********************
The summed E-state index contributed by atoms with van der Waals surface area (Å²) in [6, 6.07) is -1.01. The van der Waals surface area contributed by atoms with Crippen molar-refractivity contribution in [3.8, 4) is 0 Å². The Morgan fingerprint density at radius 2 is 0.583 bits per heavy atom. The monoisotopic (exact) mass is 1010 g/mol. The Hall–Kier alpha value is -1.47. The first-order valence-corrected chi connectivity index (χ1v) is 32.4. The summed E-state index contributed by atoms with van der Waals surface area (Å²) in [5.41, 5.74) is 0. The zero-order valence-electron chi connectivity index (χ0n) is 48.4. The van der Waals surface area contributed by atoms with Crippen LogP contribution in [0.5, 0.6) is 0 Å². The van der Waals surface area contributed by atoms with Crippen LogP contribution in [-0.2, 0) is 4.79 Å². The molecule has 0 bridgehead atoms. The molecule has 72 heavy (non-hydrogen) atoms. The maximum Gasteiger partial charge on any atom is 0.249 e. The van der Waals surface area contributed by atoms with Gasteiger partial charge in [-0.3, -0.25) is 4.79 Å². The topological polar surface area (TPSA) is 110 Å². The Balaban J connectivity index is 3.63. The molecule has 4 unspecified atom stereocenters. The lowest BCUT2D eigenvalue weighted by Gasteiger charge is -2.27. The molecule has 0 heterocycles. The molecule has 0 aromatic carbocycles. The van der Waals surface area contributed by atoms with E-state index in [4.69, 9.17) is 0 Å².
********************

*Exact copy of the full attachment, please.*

The summed E-state index contributed by atoms with van der Waals surface area (Å²) in [6, 6.07) is -1.01. The van der Waals surface area contributed by atoms with Crippen molar-refractivity contribution in [3.8, 4) is 0 Å². The Morgan fingerprint density at radius 2 is 0.583 bits per heavy atom. The monoisotopic (exact) mass is 1010 g/mol. The Hall–Kier alpha value is -1.47. The first-order valence-corrected chi connectivity index (χ1v) is 32.4. The summed E-state index contributed by atoms with van der Waals surface area (Å²) in [5.41, 5.74) is 0. The zero-order valence-electron chi connectivity index (χ0n) is 48.4. The van der Waals surface area contributed by atoms with Crippen LogP contribution in [0.5, 0.6) is 0 Å². The van der Waals surface area contributed by atoms with Crippen LogP contribution in [-0.2, 0) is 4.79 Å². The molecule has 0 bridgehead atoms. The molecule has 72 heavy (non-hydrogen) atoms. The maximum Gasteiger partial charge on any atom is 0.249 e. The van der Waals surface area contributed by atoms with Gasteiger partial charge in [-0.3, -0.25) is 4.79 Å². The topological polar surface area (TPSA) is 110 Å². The Balaban J connectivity index is 3.63. The molecule has 4 unspecified atom stereocenters. The lowest BCUT2D eigenvalue weighted by Gasteiger charge is -2.27. The molecule has 0 heterocycles. The molecule has 0 aromatic carbocycles. The van der Waals surface area contributed by atoms with E-state index in [4.69, 9.17) is 0 Å².